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ReelTalk Movie Reviews
Sarah, Get Your Gun
by Betty Jo Tucker

How much injustice can a woman take before seeking revenge? Sweetwater, a wild Western drama set in 1880s New Mexico, showcases the way one angry woman deals with the villain responsible for her personal tragedy. It also follows the overwrought interactions between a preacher mad with power and the eccentric sheriff out to bring him down. Cast members January Jones, Jason Isaacs and Ed Harris make these characters seem real to us, even when their behavior is bizarre, to say the least. For example, Harris as a sometimes singing, dancing lawman? Isaacs as a religious fraud obsessed with a shiny table? Jones shooting practically everything that moves? But they all pull it off.

Brad Shield’s excellent cinematography also helps draw us into the movie by evoking feelings of desolation alternating with the hopefulness of wide Western vistas. Although the violence gets out of hand in some sequences, director Logan Miller -- working from a screenplay he co-wrote with his brother Noah -- keeps straightforward storytelling in mind throughout.                   

Sarah (Jones), a former prostitute, tries to find happiness as a farmer’s (Eduardo Noriega) wife.  But once Pastor Josiah (Isaacs) sees this beauty, he puts his nefarious plans in motion to have her for himself. Thankfully, Isaacs (Lucius Malfoy in the Harry Potter films) refrains from hamming up a role that must have been tempting to go over the top with. Josiah is a man who wants everything to go his way. He desires absolute power and will stop at nothing to get it. He uses manipulation and religious persuasion -- but if those tactics fail, he resorts to force and violence. When Sheriff Jackson’s (Harris) investigation of a double murder leads him to Josiah, these two powerful men begin a battle of wits that can only lead to bloodshed. Harris (Appaloosa), sporting long silver hair and a bright blue coat, is full of surprises as the sheriff. He can hum a tune or trip the light fantastic one minute, then hurl a man against the wall the next. Will he join forces with Sarah in her mission against Josiah?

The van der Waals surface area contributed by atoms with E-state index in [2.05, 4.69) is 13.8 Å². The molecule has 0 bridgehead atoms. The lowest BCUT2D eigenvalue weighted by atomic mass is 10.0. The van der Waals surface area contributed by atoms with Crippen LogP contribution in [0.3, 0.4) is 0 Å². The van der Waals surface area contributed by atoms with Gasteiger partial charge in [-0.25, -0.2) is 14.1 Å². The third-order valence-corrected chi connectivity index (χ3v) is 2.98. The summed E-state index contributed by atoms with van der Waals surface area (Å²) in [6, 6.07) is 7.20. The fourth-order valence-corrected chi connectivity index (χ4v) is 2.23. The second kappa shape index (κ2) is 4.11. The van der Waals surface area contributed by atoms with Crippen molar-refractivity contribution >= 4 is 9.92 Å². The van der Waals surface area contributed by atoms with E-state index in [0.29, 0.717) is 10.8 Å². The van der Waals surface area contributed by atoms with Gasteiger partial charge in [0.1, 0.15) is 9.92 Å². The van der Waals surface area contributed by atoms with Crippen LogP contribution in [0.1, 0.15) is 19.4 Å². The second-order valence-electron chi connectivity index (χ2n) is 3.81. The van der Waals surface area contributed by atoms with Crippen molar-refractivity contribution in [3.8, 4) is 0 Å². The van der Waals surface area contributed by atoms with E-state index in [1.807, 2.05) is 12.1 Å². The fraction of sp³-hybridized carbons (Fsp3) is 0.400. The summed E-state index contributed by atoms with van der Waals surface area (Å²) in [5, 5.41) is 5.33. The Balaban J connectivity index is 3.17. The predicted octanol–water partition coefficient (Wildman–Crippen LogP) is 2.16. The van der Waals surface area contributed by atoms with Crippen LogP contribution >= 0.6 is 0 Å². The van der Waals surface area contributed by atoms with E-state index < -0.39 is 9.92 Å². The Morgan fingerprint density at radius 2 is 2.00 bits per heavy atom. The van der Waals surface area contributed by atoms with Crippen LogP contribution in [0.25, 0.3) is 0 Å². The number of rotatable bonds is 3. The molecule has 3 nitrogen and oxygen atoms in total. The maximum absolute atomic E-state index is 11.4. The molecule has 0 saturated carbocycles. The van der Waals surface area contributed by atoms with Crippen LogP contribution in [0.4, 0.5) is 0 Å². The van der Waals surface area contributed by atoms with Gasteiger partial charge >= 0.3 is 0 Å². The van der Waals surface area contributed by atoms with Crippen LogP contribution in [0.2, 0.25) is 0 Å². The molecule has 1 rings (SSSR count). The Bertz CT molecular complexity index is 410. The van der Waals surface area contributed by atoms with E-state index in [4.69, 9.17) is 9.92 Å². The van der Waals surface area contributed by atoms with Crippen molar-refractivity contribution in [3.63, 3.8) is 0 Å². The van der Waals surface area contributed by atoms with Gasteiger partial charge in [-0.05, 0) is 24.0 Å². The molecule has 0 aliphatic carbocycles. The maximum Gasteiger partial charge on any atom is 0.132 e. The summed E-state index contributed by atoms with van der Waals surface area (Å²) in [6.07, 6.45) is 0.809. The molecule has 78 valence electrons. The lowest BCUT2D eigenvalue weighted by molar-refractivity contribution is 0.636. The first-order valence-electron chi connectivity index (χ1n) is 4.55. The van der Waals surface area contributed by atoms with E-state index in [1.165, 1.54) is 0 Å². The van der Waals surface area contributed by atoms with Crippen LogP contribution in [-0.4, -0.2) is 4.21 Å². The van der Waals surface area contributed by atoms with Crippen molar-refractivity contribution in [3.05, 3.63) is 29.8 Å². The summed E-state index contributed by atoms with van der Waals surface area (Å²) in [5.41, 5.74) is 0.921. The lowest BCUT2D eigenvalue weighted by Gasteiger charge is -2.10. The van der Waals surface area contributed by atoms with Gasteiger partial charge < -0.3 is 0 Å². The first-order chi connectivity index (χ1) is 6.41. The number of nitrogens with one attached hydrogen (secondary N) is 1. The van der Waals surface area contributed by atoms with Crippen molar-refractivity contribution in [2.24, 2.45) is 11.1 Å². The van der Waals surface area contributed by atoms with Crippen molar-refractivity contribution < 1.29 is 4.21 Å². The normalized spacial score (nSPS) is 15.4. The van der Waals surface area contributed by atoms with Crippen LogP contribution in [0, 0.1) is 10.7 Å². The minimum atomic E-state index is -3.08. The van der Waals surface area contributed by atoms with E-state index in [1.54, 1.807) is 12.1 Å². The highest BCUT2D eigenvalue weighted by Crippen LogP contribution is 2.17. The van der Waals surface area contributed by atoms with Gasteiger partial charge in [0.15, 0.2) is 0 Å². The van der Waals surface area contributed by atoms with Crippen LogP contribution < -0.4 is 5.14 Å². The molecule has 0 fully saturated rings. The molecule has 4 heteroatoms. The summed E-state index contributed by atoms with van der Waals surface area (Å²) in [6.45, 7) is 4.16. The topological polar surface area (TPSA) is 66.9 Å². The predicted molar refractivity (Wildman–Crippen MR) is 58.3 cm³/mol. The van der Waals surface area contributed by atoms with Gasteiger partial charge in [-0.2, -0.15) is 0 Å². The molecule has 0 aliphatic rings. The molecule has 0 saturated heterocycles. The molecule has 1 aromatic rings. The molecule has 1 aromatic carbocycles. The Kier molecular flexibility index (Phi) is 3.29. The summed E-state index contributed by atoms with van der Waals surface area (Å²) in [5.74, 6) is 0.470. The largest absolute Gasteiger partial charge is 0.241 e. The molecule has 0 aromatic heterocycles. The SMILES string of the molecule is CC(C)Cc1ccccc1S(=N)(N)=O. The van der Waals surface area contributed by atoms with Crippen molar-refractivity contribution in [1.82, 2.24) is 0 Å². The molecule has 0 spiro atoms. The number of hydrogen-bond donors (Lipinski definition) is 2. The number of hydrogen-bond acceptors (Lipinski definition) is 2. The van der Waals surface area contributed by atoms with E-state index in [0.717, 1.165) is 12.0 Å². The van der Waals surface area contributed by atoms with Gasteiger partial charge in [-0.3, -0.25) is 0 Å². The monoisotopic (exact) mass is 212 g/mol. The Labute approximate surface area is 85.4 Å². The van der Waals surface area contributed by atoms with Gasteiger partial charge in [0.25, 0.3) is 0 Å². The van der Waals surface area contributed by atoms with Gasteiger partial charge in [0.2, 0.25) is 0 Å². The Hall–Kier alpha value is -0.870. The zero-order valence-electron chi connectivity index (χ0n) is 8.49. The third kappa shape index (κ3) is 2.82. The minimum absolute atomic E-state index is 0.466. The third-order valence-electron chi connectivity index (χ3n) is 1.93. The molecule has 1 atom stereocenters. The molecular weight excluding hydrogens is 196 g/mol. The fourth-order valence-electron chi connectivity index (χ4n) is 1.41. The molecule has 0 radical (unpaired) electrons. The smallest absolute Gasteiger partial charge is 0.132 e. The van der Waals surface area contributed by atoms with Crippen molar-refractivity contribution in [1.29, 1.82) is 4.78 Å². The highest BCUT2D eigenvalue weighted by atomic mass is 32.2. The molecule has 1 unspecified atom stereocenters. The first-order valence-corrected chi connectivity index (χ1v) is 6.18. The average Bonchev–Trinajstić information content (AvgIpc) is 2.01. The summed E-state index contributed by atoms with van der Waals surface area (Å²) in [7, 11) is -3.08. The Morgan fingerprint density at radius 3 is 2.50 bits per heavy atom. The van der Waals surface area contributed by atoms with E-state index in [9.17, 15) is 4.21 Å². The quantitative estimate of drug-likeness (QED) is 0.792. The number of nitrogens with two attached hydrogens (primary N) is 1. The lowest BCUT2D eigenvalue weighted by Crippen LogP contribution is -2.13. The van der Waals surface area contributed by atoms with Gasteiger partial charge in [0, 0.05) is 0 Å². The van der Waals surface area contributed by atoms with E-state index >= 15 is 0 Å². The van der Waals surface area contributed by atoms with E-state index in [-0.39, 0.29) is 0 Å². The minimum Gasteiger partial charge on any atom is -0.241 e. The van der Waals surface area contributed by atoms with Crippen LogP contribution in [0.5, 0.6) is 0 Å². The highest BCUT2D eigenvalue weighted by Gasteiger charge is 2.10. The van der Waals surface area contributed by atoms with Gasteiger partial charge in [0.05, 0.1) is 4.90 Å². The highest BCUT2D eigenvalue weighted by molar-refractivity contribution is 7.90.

Although Jones (from TV’s “Mad Men”) lacks the vengeful energy Uma Thurman exudes in in the Kill Bill movies, she projects an inner rage appropriate for Sarah’s stoic personality here. She’s very impressive in the shootout sequence. Plus, the sight of her dressed in a fancy purple dress while riding a horse and slowly searching for her prey will probably stay with me for a long time.  

As with all period movies, we can’t dismiss the importance of costumes and sets in transporting us back to another time and place. Sweetwater definitely succeeds in these areas. I’m also impressed with the music playing as the film’s end credits roll. It’s a treat to hear the talented Hudson Moore singing his haunting “The Cold Gray Light of Dawn,” which I think should receive a nomination as “Best Original Song” during this year’s Academy Awards proceedings. 

(Released by Arc Entertainment and rated “R” for strong violence, language, some sexual content and graphic nudity.)

For more information about Sweetwater, go to the Internet Movie Data Base or Rotten Tomatoes website. And to find out more about singer/songwriter Hudson Moore, click on the link below. 

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